By forward-deploying packages of multidiscipline exploitation enablers (technical, cellular, document and media, forensic, biometric, etc.), and partnering their activities with traditional intelligence exploitation disciplines (signals, geospatial, human, etc.), the joint force commander can be provided with a highly detailed picture of the operating environment. He can now directly address the inner workings of the adversaryís infrastructure, identifying critical individuals and processes.

Mobile exploitation capabilities in Afghanistan and Iraq routinely produced intelligence that provided insights into the adversaryís operations. Exploiting that information often shifted the balance against the enemy and proved to be an effective countermeasure against evolving threats, as well as a deterrent to unconventional tactics and related criminal activities.

Over time, these enablers have compiled an incredible repository of information pertaining to irregular warfare and terrorism. The repository has applications well beyond USCENTCOM.It can help our partner nations address their own irregular warfare threats.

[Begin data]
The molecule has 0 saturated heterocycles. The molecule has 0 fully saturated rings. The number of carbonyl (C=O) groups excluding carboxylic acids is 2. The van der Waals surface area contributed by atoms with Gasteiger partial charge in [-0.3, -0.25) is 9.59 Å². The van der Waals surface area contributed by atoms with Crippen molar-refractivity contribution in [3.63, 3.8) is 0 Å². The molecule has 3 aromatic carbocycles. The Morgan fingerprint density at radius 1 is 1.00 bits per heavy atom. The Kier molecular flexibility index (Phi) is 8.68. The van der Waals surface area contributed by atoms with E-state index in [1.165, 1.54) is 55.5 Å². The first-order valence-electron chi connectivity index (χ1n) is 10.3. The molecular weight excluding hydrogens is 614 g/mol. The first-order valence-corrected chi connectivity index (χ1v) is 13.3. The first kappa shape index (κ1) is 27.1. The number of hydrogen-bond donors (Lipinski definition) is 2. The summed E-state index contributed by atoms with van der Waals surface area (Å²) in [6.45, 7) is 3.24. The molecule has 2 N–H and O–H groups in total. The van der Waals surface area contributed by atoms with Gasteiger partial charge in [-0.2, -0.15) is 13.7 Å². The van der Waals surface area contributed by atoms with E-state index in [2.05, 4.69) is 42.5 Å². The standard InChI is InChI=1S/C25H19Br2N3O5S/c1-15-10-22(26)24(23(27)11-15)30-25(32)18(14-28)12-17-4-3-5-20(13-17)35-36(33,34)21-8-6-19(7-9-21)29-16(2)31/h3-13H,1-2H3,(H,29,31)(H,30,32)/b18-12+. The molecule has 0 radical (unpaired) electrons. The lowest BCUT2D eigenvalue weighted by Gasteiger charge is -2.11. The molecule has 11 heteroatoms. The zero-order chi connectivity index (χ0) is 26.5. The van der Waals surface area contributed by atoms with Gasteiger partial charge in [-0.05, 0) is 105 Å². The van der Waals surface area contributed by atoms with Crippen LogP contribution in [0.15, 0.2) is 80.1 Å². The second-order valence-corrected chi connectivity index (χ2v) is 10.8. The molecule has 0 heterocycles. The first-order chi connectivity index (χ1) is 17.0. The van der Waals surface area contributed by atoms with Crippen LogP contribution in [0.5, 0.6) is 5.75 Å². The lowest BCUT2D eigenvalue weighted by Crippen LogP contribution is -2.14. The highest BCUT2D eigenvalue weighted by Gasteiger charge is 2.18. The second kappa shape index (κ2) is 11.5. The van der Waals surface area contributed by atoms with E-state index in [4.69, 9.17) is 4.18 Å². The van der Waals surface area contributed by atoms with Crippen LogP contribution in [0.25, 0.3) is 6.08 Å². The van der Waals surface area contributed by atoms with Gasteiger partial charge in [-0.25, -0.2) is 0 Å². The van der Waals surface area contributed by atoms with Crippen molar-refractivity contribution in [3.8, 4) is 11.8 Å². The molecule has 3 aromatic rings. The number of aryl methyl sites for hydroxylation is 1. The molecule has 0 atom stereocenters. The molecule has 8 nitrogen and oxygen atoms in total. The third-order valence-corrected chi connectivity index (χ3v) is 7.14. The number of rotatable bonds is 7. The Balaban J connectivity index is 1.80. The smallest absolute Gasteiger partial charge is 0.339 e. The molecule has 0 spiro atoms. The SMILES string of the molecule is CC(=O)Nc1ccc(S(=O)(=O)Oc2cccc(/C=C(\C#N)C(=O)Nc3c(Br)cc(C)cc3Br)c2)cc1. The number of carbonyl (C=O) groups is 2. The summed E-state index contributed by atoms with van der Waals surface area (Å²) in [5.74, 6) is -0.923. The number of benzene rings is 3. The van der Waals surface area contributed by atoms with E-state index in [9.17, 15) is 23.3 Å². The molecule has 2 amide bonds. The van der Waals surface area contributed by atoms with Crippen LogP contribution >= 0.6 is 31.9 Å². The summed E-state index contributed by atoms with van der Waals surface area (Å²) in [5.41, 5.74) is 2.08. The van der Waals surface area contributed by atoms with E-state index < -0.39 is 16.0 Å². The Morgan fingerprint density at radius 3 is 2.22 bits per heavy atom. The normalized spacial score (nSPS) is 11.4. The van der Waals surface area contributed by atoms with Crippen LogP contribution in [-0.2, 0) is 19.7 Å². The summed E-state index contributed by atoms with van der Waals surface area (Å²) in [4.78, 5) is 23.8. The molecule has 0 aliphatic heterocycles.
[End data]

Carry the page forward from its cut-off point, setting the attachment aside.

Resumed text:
The insights provided by our mobile exploitation capabilities are critical to defeating asymmetric weapons. Joint explosive ordnance disposal (EOD) forces and the weapons technical intelligence community, through a partnership unique to operations in Afghanistan and Iraq, are able to exploit adversary weaponry and identify the critical nodes in IED supply chains. Joint EOD resources provide the Joint Forces Command (JFC) with the capability to capture and salvage foreign material in forward positions and collect, analyze and exploit technical data.